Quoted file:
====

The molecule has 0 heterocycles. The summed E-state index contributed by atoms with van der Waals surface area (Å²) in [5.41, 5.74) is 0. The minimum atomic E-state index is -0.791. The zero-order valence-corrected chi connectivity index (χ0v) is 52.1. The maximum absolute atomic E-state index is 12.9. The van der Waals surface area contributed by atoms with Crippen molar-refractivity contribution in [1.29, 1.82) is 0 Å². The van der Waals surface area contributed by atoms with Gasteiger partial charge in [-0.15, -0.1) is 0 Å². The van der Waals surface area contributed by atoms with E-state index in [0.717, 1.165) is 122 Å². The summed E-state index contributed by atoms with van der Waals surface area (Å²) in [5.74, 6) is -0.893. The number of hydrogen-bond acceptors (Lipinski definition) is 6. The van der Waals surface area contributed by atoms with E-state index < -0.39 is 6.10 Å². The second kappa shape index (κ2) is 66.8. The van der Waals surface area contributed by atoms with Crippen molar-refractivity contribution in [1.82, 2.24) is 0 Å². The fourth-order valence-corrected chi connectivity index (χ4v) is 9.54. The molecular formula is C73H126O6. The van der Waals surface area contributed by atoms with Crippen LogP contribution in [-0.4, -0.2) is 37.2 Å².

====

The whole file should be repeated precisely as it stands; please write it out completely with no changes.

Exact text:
The molecule has 0 heterocycles. The summed E-state index contributed by atoms with van der Waals surface area (Å²) in [5.41, 5.74) is 0. The minimum atomic E-state index is -0.791. The zero-order valence-corrected chi connectivity index (χ0v) is 52.1. The maximum absolute atomic E-state index is 12.9. The van der Waals surface area contributed by atoms with Crippen molar-refractivity contribution in [1.29, 1.82) is 0 Å². The van der Waals surface area contributed by atoms with Gasteiger partial charge in [-0.15, -0.1) is 0 Å². The van der Waals surface area contributed by atoms with E-state index in [0.717, 1.165) is 122 Å². The summed E-state index contributed by atoms with van der Waals surface area (Å²) in [5.74, 6) is -0.893. The number of hydrogen-bond acceptors (Lipinski definition) is 6. The van der Waals surface area contributed by atoms with E-state index < -0.39 is 6.10 Å². The second kappa shape index (κ2) is 66.8. The van der Waals surface area contributed by atoms with Crippen molar-refractivity contribution in [1.82, 2.24) is 0 Å². The fourth-order valence-corrected chi connectivity index (χ4v) is 9.54. The molecular formula is C73H126O6. The van der Waals surface area contributed by atoms with Crippen LogP contribution in [-0.4, -0.2) is 37.2 Å².